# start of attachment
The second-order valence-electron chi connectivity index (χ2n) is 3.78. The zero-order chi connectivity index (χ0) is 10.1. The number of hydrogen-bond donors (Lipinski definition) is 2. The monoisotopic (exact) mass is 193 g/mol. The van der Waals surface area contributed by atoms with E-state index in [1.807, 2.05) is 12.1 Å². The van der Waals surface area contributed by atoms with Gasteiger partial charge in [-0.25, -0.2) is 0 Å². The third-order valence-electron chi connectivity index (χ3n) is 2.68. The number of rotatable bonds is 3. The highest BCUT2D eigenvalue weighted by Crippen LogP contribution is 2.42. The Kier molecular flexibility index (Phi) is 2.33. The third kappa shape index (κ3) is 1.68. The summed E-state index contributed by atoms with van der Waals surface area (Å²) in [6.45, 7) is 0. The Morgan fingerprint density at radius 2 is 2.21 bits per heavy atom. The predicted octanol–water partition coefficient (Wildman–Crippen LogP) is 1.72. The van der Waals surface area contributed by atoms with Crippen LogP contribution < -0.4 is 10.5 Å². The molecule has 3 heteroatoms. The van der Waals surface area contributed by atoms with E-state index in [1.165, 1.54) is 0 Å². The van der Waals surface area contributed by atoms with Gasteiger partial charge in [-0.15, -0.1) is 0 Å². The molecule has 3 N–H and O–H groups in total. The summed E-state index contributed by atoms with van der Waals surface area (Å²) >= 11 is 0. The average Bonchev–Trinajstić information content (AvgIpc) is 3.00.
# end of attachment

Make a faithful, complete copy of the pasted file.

The second-order valence-electron chi connectivity index (χ2n) is 3.78. The zero-order chi connectivity index (χ0) is 10.1. The number of hydrogen-bond donors (Lipinski definition) is 2. The monoisotopic (exact) mass is 193 g/mol. The van der Waals surface area contributed by atoms with E-state index in [1.807, 2.05) is 12.1 Å². The van der Waals surface area contributed by atoms with Gasteiger partial charge in [-0.25, -0.2) is 0 Å². The third-order valence-electron chi connectivity index (χ3n) is 2.68. The number of rotatable bonds is 3. The highest BCUT2D eigenvalue weighted by Crippen LogP contribution is 2.42. The Kier molecular flexibility index (Phi) is 2.33. The third kappa shape index (κ3) is 1.68. The summed E-state index contributed by atoms with van der Waals surface area (Å²) in [6.45, 7) is 0. The Morgan fingerprint density at radius 2 is 2.21 bits per heavy atom. The predicted octanol–water partition coefficient (Wildman–Crippen LogP) is 1.72. The van der Waals surface area contributed by atoms with Crippen LogP contribution < -0.4 is 10.5 Å². The molecule has 3 heteroatoms. The van der Waals surface area contributed by atoms with E-state index in [1.165, 1.54) is 0 Å². The van der Waals surface area contributed by atoms with Gasteiger partial charge in [-0.15, -0.1) is 0 Å². The molecule has 3 N–H and O–H groups in total. The summed E-state index contributed by atoms with van der Waals surface area (Å²) >= 11 is 0. The average Bonchev–Trinajstić information content (AvgIpc) is 3.00.